Cleaning up our polluted air will save lives
Yes, it’s an ambitious plan, but by working together we can reduce the harm caused by emissions
New year is traditionally a time when people set about changing their lives for the better. And to help the nation live more healthily, we are kick‑starting the year with a pledge to clean up the country’s air.
Our health isn’t determined only by what happens in hospitals and doctors’ surgeries. Around 30 per cent of what contributes to a healthy lifespan is the environment. Most harmful emissions are out of individuals’ control, so we have a duty to take action – and we know the biggest single environmental cause of death is air pollution.
Poor air quality harms the vulnerable most of all, but none of us is immune and the effects stay with us throughout our lives. The lungs of children whose playground is by a busy road are less developed, and air pollution leaves them more susceptible to conditions such as asthma. Equally, it can shorten the lives of elderly people, who may already suffer from an existing heart or lung condition, and hasten a decline in mental skills. Today, to protect all of us from risk, we are publishing our ambitious clean air strategy.
We are building on a record of progress. Air quality has improved significantly in recent years. Emissions of harmful nitrogen oxides, half of which come from transport, have fallen by more than a quarter since 2010. But we are determined to go further.
We’re already tackling pollution from vehicles. We’re spending
£3.5 billion on improving roadside air quality and encouraging cleaner forms of transport, such as electric vehicles. We’re supporting councils in designing bespoke measures, such as retrofitting polluting buses, to deal with local hotspots, and we’re ending the sale of new diesel and petrol vehicles by 2040.
But the challenge goes wider than vehicles. The type of air pollution that causes the greatest harm to health is particulate matter. These are tiny particles that enter the lungs and blood stream and are transported around the body, harming the heart, brain and other organs. Burning coal and wood in our homes accounts for the largest proportion of emissions – followed by industry and transport. So to tackle all types of damaging air pollution, we must act across government and across the economy.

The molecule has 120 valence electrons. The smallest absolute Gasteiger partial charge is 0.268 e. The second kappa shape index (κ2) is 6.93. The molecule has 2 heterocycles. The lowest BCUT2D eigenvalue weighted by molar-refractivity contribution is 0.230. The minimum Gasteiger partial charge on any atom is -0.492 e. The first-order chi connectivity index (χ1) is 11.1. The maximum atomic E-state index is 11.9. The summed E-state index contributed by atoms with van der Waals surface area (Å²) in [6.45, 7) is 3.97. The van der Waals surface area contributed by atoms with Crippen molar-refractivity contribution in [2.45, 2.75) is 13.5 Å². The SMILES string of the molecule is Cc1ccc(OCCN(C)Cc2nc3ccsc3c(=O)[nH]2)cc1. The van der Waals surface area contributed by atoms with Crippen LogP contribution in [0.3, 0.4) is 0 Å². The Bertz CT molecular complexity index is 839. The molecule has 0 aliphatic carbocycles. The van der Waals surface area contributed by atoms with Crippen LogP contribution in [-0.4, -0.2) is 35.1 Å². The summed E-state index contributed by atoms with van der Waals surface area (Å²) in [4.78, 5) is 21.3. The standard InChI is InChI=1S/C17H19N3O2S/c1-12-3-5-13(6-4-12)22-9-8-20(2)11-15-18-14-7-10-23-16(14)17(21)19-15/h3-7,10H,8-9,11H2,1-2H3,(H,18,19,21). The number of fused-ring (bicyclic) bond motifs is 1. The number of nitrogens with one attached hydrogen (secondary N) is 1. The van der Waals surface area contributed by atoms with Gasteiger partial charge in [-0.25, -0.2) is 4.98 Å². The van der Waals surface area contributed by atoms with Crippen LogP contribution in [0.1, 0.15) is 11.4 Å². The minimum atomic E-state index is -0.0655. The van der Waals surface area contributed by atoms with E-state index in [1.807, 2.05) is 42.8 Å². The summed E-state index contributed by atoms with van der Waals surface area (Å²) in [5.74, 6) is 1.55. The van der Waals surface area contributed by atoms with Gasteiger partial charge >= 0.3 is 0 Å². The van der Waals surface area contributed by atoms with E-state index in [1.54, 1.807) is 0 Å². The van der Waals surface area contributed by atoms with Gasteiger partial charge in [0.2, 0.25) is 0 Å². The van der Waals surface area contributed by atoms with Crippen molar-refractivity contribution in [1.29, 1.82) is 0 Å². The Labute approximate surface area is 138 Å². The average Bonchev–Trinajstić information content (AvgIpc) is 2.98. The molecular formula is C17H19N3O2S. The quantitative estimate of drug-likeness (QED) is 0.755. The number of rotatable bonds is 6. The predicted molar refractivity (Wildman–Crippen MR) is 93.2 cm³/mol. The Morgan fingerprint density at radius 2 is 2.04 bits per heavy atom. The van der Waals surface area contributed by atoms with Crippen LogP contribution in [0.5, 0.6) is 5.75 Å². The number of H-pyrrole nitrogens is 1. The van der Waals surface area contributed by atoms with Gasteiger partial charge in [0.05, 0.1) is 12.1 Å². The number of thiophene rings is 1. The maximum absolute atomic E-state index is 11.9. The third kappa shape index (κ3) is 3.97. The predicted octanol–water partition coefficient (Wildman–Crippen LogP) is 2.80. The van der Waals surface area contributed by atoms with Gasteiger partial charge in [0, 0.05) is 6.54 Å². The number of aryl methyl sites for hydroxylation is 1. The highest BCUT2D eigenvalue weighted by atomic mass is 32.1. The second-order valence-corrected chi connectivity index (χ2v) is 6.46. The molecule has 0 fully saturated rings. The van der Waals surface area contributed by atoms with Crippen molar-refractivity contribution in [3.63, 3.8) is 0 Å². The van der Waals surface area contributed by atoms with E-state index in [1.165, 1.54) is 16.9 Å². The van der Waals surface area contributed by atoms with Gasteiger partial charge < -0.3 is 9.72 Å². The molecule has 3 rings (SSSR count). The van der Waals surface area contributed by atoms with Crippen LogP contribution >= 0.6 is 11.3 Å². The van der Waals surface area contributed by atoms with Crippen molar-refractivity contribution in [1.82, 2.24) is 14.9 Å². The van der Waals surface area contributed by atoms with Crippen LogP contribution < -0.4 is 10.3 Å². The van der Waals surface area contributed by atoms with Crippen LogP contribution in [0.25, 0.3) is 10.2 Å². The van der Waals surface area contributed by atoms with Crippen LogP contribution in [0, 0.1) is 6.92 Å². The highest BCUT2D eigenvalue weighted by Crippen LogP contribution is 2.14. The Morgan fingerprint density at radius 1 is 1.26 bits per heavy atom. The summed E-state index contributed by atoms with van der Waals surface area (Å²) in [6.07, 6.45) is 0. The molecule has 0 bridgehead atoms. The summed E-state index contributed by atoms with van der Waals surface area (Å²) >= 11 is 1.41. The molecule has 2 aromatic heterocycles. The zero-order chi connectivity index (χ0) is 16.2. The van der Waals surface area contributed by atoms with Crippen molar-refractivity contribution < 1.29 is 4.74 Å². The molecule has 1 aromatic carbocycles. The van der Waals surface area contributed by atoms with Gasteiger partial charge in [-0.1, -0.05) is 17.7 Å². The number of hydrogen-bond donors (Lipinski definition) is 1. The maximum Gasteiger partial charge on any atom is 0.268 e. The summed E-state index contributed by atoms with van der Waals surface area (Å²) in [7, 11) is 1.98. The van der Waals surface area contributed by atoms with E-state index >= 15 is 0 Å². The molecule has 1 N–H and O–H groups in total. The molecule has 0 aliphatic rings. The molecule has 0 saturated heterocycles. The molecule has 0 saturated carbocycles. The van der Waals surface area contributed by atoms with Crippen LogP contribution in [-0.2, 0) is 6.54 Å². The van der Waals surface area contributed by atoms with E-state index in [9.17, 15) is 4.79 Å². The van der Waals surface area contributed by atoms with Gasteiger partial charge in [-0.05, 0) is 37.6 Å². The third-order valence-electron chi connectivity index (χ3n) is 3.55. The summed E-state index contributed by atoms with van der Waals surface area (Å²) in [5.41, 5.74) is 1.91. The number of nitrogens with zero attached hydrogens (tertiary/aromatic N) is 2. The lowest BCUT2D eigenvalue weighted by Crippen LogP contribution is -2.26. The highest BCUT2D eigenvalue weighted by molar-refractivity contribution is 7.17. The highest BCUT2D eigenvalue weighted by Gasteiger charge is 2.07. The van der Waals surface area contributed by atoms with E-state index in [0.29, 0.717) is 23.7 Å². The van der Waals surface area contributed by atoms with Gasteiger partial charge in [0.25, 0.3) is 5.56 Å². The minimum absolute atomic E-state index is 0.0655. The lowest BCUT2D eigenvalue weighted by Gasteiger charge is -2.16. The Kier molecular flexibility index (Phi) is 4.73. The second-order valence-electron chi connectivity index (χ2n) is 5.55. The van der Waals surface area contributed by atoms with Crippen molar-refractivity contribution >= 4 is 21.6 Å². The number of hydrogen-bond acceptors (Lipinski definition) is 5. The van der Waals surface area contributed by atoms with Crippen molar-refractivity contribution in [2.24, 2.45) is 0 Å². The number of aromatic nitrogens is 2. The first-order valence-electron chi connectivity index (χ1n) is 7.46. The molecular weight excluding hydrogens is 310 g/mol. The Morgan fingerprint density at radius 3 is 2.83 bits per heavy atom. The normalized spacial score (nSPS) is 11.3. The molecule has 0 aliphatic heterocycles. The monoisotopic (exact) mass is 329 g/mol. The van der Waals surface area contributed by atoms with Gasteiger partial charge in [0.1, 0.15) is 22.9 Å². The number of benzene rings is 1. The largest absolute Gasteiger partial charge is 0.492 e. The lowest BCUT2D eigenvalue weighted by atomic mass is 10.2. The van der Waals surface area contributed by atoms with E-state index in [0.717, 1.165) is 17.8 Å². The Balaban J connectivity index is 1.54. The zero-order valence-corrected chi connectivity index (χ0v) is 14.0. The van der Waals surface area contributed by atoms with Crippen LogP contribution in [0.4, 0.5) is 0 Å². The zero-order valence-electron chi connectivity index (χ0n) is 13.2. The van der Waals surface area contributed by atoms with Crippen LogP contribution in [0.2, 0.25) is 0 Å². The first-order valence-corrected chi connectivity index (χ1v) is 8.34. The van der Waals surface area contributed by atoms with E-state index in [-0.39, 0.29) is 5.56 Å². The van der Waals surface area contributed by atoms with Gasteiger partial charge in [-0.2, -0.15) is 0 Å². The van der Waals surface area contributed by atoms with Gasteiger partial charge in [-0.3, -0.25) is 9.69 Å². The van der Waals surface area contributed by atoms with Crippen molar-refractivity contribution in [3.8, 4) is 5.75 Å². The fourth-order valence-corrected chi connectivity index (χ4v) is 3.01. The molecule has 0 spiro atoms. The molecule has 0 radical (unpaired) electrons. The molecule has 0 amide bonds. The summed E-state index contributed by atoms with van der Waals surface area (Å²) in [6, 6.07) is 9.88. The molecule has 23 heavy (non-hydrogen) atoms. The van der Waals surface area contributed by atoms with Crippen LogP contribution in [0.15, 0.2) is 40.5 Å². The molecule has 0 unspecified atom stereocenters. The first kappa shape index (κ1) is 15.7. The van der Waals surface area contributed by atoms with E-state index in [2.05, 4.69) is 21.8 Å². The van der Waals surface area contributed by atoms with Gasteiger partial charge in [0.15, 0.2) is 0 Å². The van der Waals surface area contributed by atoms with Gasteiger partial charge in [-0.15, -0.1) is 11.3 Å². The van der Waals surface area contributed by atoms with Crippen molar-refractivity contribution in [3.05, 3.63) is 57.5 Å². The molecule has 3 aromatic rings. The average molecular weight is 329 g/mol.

The clean air strategy, drawn up after a three‑month consultation, will support the new NHS 10‑year plan. To get the best value from the extra £20.5 billion that the Government is investing in the NHS – its biggest‑ever funding increase – we must focus more on prevention. By tackling air pollution now, we will avoid people suffering ill‑health and also avoid future financial pressures on the NHS.
The health argument, then, is crucial. But there are economic benefits, too. Cleaner air and healthier people mean fewer work days lost to illness. Our focus on air quality means world‑ leading businesses are responding in kind – investing in new technologies like electric vehicles, creating skilled UK jobs and developing expertise here.
The measures we unveil today target all major sources of pollution – transport, industry, agriculture and also our own homes. We will tackle the rising emissions of ammonia from farming, which harm plants and wildlife, and contribute to particulate matter pollution. With our support, farmers will be using cleaner equipment, such as low‑emission slurry spreaders, and we will regulate to minimise pollution from fertilisers.
To reduce particulate matter pollution from homes, we will ban the sale of the most polluting fuels, and amend smoke control laws to make it easier for councils to enforce them. We will also give the public clear information about the cleanest ways to burn domestic solid fuels.
Our target is to halve the number of people living above World Health Organisation guideline limits for particulate matter pollution by 2025 – that’s more ambitious than the EU requires. Beyond 2025, this strategy also commits us to a new long‑term target to reduce particulate matter. In the coming months, we will outline the actions necessary if we are to meet the WHO limit throughout England.
The Departments of Health and Environment, Food and Rural Affairs, will be working together – but this problem is not just for government to solve. That’s why we are working so closely with businesses, and also encouraging individuals to change how they heat their home, how they travel and even the cleaning products they use. Because by acting together on air quality, we can all look forward to healthier lives.